Beginner's Guide: Fire Kit 2

Beginner's Guide: Fire Kit 2

By George Nikolakopoulos


Fire is one of the four basic needs that must be covered during a campout. Fire provides many benefits, after all, it is the most important discovery of the human race. A fire will cook, boil water, dry clothes, give warmth, and provide safety. It also has psychological advantages too. People at the camp will socialize gathered together around the fire share stories and jokes, and talk about different topics.


The Triangle of Fire

A fire needs three elements: fuel, an oxidizing agent, usually oxygen, and heat. A fire naturally occurs when these elements are combined in the right mixture. The fire will stop if you remove or block any of these elements. For example, water absorbs heat and turns it into steam. The wood(fuel) can be removed manually or naturally when the fire has consumed all burnable fuel. Also, a fire cannot start or continue without oxygen. A fire blanket, a fire extinguisher, or water, denies the oxygen from the fire, thus slowing the combustion process.


Fire Sources and Tinder Bundles

When you start building your kit, you must include sure-fire sources and tinder. The most common sources of sure-fire are Bic lighter, waterproof/stormproof matches, a ferrocerium rod, and a set of flint and steel. For tinder, you can use manmade materials like cotton balls with petroleum jelly, char cloth, jute twine, or any other similar type of item that you can find in any outdoor shop. When you are in the woods you can also make tinder bundles from natural materials. You can collect dry grass, fatwood, and dry twigs. If there are birch trees in the area, you can also collect birch bark. By collecting dry grass, you can create a bird’s nest, to help you start your fire. The quantity of the collected dry grass must be enough to create a bird’s nest the size of your fist. Then you can place at the center of the nest a few fatwood shavings or pieces of birch bark and strike them with your ferrocerium rod. To strike the ferrocerium rod you can either use the striker that comes with some models, or the back of your knife, if it has a 90 degree spine. You can use a piece of char cloth as tinder after you have made a spark by striking your flint and steel. You can also make a bird’s nest using jute twine. You have to unwrap a piece of the string and then shape it into a bird’s nest.

In the pictures above you can see the components to start a successful fire; dry grass shaped into a bird’s nest and dry twigs. Using a stick around 1 inch in diameter and your knife, you can create feather sticks that will help start a fire. Preferably dry and soft wood. Try to cut long and slim stripes of the stick, that will easily ignite when catching sparks from your ferrocerium rod or flame from your lighter.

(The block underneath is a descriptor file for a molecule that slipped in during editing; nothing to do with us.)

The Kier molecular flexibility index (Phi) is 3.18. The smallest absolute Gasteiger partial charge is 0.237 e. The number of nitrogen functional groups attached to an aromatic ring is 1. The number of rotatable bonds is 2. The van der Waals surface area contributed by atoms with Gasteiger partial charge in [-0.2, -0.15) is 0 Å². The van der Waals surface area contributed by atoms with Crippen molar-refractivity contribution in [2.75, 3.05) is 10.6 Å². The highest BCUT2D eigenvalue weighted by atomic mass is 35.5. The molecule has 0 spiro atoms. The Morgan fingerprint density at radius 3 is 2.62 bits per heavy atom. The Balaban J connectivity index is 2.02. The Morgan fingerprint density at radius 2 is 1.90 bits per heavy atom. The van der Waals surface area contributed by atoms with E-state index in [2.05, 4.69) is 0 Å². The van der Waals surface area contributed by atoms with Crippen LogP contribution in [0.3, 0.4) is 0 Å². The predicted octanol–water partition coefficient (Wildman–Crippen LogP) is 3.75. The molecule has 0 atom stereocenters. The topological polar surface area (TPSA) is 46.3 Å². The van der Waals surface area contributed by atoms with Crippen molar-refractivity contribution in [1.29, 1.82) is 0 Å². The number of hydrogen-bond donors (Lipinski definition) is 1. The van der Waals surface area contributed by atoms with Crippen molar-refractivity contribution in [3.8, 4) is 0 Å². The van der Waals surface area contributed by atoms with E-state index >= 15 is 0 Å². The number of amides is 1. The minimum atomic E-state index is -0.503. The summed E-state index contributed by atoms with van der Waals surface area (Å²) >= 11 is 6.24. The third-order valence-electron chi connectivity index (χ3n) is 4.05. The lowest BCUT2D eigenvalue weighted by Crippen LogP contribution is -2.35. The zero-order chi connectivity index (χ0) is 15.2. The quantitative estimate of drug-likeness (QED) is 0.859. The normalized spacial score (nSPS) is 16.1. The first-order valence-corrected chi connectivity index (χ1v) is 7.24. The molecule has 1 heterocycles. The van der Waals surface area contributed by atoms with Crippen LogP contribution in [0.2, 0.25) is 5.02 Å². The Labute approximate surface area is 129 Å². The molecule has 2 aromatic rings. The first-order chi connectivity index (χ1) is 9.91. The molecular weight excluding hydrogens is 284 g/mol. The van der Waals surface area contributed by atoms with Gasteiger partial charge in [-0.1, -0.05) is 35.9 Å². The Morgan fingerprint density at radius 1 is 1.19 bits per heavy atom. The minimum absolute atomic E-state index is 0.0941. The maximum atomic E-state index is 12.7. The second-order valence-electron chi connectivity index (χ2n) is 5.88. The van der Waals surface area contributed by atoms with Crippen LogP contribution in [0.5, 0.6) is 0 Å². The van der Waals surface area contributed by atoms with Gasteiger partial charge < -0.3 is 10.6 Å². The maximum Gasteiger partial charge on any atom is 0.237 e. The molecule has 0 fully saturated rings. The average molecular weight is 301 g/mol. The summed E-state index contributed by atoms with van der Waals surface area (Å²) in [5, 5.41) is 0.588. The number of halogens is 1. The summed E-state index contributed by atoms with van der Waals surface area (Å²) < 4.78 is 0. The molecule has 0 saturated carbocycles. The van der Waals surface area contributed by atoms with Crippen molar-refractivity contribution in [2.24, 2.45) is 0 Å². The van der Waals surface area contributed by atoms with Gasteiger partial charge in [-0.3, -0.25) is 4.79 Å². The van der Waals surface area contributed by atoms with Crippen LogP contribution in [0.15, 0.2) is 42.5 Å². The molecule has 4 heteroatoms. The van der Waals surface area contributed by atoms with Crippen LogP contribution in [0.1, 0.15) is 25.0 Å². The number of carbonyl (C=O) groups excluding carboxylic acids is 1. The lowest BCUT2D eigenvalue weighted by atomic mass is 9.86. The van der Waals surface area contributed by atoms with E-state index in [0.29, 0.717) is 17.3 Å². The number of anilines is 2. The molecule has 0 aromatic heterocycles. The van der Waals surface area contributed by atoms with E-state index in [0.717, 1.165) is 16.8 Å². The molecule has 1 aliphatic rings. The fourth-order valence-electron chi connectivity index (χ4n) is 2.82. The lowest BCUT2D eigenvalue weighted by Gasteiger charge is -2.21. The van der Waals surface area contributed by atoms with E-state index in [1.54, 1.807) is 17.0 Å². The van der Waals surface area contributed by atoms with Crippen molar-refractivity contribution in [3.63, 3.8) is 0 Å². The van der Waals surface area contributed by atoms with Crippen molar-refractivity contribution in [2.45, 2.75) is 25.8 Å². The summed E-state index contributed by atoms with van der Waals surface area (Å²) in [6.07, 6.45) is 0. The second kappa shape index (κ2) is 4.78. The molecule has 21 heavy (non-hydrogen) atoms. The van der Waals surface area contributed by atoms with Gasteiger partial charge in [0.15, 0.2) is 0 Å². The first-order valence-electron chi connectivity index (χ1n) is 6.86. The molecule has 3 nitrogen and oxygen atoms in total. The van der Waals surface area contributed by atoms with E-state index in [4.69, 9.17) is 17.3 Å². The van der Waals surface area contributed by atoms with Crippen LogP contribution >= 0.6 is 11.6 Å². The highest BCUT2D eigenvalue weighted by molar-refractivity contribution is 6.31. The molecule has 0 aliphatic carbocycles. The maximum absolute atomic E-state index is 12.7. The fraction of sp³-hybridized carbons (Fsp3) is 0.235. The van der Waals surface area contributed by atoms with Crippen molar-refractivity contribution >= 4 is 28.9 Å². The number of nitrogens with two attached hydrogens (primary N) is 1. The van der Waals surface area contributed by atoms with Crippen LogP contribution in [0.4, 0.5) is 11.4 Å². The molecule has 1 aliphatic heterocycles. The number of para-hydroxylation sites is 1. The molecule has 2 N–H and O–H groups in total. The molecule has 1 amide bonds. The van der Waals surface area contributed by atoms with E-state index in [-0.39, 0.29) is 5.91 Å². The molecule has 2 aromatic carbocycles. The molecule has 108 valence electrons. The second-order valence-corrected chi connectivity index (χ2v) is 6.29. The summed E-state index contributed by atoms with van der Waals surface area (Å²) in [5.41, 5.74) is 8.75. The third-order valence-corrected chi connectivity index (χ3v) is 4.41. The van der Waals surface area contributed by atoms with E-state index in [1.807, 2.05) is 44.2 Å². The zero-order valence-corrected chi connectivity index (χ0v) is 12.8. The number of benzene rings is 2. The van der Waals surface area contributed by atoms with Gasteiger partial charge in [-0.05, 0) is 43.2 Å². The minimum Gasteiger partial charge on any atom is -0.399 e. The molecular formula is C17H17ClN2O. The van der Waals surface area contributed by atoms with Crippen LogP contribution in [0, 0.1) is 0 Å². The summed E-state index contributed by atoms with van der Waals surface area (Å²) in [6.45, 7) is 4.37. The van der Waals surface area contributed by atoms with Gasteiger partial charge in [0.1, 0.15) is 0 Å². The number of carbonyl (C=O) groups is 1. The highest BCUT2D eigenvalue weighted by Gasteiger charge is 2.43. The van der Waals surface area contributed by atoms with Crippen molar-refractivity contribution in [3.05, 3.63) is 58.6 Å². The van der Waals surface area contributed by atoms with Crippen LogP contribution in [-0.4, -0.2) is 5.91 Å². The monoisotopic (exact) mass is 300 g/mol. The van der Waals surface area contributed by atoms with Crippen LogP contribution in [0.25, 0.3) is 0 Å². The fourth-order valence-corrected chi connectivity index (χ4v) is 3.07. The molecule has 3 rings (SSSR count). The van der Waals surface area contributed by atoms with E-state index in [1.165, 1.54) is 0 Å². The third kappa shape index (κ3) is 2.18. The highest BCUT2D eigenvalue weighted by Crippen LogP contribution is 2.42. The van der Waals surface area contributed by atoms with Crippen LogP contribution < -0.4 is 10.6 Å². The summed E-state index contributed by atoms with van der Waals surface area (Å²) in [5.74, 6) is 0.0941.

A Simple Fire Kit


I am trying to keep my fire kit simple, although I do carry extra or duplicate items in my pack. They are not heavy and it is always good to have backups. My main fire kit is hosted in a pouch that is attached to my belt. As you can see in the pictures, I keep a big Bic lighter, a ferrocerium rod, and a metal tin. This tin is used to keep pieces of char cloth, and my flint and steel set. It is also used to make char cloth. The ferrocerium rod has a small piece of firecord, which is a special type of 550 paracord, that contains one strand made from fire-starting material. Very helpful in very wet conditions.

As I mentioned before in my backpack I keep a few extra items, like a spare Bic lighter, waterproof matches, an extra ferrocerium rod, a bag with birch bark, a small roll of jute twine, a piece of fatwood, cotton balls with petroleum jelly and few char cloths. I also keep a small magnifying glass. I like to use that glass to start solar fires sometimes.


The extra fire kit items that the author keeps in his backpack


To build your skills, try to practice with natural materials but always keep a couple of items that will help you ignite a fire in terrible weather conditions. Build your kit accordingly and plan. Also, remember to be very careful when you start a fire in the woods. Take all necessary safety measures, especially clearing a large enough spot from debris before you light your fire. Everyone ought to protect and preserve the great outdoors.



George Spent nine years in the Greek Army Raiders where he learned survival skills. Since being honorably discharged, he has been working in the tourism industry. After every season ends, you will find him at his olive field harvesting olives to make oil. In his free time, George loves spending time outdoors hunting, camping, and practicing traditional archery. He enjoys writing articles, sharing his experiences of his trips to the woods, gear reviews, recipes and survival tips. George was a a contributing writer to Self-Reliance Illustrated magazine and has a YouTube and Blog under the name Mountain Raider. 



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